Concentration

Nov 25, 2012 by

CONCENTRATION by Christian D. Larson was originally published in 1920 and is another great book by the incredible metaphysician and new thought trail blazer Christian Larson.

To give you an idea of what this book is about, here are a few paragraphs from his introduction:

“The art of concentration is one of the simplest to learn, and one of the greatest when mastered; and these pages are written especially for those who wish to learn how to master this fine art in all of its aspects; who wish to develop the power to concentrate well at any time and for any purpose ; who wish to make real concentration a permanent acquisition of the mind.

Whatever your work or your purpose may be, a good concentration is indispensable. It is necessary to apply, upon the object or subject at hand. Concentration is full power of thought and talent if you are to secure, with a certainty, the results you desire, or win the one thing you have in view. But the art of concentration is not only a leading factor in the fields of achievement and realization; it is also a leading factor in another field — a field of untold possibility. The exceptional value of concentration is recognized universally; and still there are comparatively few that really know how to concentrate.

Some of these have a natural aptitude for concentrated thought and action, while others have improved themselves remark- ably in this direction, due to increased knowledge on the subject; but as yet the psychology of concentration is not
understood generally; and that is why the majority have not developed this great although they are deeply desirous of doing so. When we do not know how to proceed, we either hesitate or proceed in a bungling fashion; or, we may proceed under the guidance of a number of misleading beliefs. And in connection with concentration there are several ideas and beliefs that have interfered greatly with the development of this art. In fact, methods have been given out, and published broadcast, that are supposed to develop concentration, but that produce the very opposite effect. These things, however, clear up when we learn the psychology of the subject.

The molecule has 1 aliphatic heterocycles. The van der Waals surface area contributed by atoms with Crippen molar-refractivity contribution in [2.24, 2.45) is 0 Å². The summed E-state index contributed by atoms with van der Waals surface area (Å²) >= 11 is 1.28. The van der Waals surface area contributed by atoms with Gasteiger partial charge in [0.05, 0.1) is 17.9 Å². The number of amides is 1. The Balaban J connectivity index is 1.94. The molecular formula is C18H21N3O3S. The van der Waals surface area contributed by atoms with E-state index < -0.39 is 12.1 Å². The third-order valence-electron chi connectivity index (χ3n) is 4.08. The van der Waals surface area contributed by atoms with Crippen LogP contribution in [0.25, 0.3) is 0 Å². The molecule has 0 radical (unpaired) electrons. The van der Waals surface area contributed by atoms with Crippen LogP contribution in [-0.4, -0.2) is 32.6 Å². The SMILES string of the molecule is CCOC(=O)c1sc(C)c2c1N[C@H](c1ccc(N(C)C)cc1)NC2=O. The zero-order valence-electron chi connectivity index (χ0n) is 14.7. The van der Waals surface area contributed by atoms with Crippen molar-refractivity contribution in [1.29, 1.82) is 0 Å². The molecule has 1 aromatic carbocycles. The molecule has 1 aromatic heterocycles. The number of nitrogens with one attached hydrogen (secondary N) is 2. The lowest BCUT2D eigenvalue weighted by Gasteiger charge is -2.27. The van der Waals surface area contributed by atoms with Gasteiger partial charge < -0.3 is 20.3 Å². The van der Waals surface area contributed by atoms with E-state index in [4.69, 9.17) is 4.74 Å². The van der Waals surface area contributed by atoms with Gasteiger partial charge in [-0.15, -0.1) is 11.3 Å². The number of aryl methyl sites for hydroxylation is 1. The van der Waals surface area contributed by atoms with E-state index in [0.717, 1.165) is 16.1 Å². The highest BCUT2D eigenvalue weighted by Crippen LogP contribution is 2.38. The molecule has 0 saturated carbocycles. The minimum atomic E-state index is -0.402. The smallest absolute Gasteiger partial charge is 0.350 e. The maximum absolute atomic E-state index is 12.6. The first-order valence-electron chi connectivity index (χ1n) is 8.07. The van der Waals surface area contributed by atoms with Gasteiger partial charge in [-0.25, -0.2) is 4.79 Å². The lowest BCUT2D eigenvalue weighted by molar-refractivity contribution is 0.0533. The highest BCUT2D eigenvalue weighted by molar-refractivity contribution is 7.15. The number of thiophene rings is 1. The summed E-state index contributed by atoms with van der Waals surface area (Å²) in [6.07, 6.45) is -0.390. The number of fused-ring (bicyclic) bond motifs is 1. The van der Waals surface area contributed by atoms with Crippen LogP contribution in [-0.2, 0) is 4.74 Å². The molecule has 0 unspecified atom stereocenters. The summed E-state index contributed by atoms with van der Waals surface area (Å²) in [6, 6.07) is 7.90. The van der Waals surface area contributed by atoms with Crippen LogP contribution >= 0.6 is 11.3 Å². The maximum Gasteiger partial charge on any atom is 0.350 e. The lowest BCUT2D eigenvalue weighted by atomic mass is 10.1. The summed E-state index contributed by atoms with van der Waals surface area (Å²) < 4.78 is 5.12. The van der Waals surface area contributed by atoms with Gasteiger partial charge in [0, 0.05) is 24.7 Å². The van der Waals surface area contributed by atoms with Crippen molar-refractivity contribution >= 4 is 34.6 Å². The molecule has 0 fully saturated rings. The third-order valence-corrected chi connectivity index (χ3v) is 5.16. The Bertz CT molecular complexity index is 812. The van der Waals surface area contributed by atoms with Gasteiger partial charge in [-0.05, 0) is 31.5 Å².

Among these misleading beliefs we find one of the most prevalent to be that we must, in order to concentrate well, become oblivious to everything but the one thing before attention now; but the fact is that when we become oblivious to our surroundings we do not concentrate at all; we have simply buried ourselves in abstraction, which is the reverse of concentration. The mind is highly active and thoroughly alive when we concentrate perfectly; and sufficiently alive and keen to be aware of everything in the mind and all about the mind, although giving first thought and attention to the work in hand.

Another belief is this, that we must use great force in the mind in order to concentrate well; that is, we must literally compel the mind to fix attention upon the object or subject before it; but here we must note that forced action, although seemingly effective for a while, is detrimental in the long run. This is true of the body as well as of the mind, so that we must find a better method. However, when we learn the real secret of concentration we find that no special effort is required; there is neither mental strain nor hard work connected with the process; the mind becomes well poised and serene; and, in that attitude, full power and capacity is applied where attention is directed.

The mind that concentrates well does not work in the commonplace sense of that term; wear and tear have been eliminated; there is no strenuous action; there is no desire to force or drive things through; and no tendency whatever towards the high strung or keyed up condition. On the contrary, all action is smooth, orderly, easy and harmonious; and work has become a keen pleasure. This we can fully appreciate when we learn that, in real concentration, the mind has gained that peculiar  faculty through which it can at will open all the avenues of energy in such a way that all those energies flow into one stream; and that stream flows into the one place where work is going on now. Therefore, it is not a matter of main force, but a matter of knowledge; knowing how and where to open the gates of energy in the mental world.

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